From ‘Scandal' to 'The Good Wife,' adulterous relationships are television’s new great romances. But can these titillating fictional infidelities help stop our own?
I’ve spent many nights recently contemplating an extramarital affair. Enjoying an extramarital affair. The sun sets on my day, four children tucked safely in bed, while my husband of 11 years putters around the house somewhere, working, or playing his guitar. He’s not in the same room as me, not in the room with the lone TV, where I decamp by myself, tense with anticipation, to watch the latest installment of The Affair (season two premieres on Sunday, October 4 on Showtime).
Before that it was Scandal (season five premieres tonight, on ABC). Intermittently it is The Good Wife. It’s also Orange Is The New Black. I’ve been hooked on one or other of these shows for the past six years, each a paean in its way to infidelity, perhaps you could say to modernity itself: the 21st century notion that marriage, with its drastic expectation of life-long monogamy and multidimensional intimacy, is a more complicated, more nuanced state of being than had previously been allowed.
It’s not that affairs are condoned these days: 84 percent of Americans think that marital infidelity is unacceptable (compared, for example, to 47 percent of the French). It’s rather that, as consumers of media, we postmodern folk are suckers for passion, for romance, for the illicit, for the novel. And most of us who are committed to these television programs have the moral flexibility and emotional latitude to take into consideration the whole set of circumstances, to pitch our tents of judgement, as it were, squarely in the field of Grey Area. At least vicariously. So we binge watch The Affair and Scandal and we (well, I, at any rate) find ourselves rooting not for the spouse, never for the spouse, but for love in its most raw, most immediately gratifying form.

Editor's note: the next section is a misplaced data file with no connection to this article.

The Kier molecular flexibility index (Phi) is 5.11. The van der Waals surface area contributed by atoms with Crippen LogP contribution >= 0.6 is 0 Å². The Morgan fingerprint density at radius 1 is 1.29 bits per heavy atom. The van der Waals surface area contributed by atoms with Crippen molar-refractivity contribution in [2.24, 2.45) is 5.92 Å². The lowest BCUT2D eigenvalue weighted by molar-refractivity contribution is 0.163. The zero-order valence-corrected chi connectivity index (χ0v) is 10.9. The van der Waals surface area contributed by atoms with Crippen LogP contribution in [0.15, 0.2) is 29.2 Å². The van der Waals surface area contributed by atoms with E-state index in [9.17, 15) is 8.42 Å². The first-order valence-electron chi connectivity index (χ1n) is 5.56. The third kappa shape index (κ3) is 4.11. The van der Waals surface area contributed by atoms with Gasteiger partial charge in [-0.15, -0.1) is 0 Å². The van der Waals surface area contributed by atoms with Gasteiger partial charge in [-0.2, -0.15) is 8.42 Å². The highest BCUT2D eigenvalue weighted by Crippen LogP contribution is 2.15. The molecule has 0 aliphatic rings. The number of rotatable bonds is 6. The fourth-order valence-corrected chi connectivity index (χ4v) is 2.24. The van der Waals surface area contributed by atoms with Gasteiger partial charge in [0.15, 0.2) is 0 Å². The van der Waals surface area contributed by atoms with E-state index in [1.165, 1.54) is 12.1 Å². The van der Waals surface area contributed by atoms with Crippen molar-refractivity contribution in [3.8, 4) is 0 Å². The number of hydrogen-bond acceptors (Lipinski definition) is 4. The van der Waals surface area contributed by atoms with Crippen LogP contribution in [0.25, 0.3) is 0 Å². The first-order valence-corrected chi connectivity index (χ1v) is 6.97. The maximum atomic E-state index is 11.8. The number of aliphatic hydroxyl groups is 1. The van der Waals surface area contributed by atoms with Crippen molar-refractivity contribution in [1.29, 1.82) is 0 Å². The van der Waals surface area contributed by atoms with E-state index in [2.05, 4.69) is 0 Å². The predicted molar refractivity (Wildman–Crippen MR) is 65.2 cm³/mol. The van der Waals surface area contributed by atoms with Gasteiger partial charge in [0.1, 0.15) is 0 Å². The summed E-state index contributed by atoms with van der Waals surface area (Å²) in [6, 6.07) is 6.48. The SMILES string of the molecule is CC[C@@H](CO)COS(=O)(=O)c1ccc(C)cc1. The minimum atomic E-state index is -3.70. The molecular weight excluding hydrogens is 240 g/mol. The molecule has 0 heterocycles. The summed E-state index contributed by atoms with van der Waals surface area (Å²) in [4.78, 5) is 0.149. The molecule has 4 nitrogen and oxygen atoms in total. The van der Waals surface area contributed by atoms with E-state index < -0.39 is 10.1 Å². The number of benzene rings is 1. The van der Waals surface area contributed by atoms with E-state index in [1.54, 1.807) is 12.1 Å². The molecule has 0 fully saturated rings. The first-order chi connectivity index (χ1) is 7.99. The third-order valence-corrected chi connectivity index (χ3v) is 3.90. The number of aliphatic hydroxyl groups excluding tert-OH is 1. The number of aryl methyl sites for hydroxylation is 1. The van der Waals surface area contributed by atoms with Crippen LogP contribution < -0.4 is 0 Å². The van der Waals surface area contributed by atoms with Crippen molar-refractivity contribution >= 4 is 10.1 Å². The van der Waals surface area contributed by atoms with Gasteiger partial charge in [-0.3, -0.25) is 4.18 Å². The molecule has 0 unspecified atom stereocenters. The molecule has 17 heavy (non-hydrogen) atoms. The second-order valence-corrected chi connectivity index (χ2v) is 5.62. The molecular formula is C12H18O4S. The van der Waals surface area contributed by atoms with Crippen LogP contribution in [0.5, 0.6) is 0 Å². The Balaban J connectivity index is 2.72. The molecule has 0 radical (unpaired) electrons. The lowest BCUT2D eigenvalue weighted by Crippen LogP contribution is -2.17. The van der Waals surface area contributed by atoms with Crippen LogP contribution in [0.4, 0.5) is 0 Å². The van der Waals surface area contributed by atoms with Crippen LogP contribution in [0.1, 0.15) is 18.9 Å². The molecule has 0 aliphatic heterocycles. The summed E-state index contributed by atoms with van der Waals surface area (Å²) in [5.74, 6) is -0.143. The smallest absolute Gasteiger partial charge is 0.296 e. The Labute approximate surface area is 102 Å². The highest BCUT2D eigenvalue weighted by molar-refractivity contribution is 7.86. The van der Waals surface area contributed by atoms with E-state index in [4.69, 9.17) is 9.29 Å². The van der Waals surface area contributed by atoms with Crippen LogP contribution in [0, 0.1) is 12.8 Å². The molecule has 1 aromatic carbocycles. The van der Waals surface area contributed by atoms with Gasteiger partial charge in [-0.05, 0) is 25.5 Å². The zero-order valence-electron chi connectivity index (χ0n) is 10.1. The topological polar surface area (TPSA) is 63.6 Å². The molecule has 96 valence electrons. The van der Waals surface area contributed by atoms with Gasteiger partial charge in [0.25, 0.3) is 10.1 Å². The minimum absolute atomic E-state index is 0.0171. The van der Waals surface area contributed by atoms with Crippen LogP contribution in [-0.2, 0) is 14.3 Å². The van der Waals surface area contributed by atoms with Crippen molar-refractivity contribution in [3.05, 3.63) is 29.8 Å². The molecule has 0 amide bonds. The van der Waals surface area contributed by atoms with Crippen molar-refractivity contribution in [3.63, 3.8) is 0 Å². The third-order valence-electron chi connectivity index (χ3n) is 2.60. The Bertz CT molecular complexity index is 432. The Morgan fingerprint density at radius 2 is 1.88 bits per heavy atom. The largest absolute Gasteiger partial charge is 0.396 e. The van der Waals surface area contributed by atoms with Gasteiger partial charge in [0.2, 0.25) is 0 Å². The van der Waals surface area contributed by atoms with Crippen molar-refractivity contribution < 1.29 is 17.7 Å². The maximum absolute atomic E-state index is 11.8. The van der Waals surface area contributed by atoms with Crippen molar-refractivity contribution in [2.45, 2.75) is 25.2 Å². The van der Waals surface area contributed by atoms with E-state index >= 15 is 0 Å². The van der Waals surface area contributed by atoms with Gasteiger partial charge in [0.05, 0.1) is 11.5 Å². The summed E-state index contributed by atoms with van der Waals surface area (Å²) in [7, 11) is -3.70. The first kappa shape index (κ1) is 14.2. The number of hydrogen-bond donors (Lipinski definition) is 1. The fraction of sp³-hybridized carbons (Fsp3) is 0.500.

Which is not the form that comes of long-term relationships, not even the good ones. This is the most interesting feature of The Affair. The marriages were good marriages, by any standard. There was a lot of kindness in them. There was a lot of sex. Alison and Noah, the characters who cheated on their respective partners, weren’t lacking these things, they were just looking—and not even actively—for a new beginning: for different kindness, for different sex. Both marriages had been strained by circumstance. One by the usual suspects of time and procreation: 20-odd years and four kids. The other by a darker stroke of fate: the loss of an only child. But every marriage is strained by something, stretched more or less thin by the weight of whatever obstacles life throws in its path.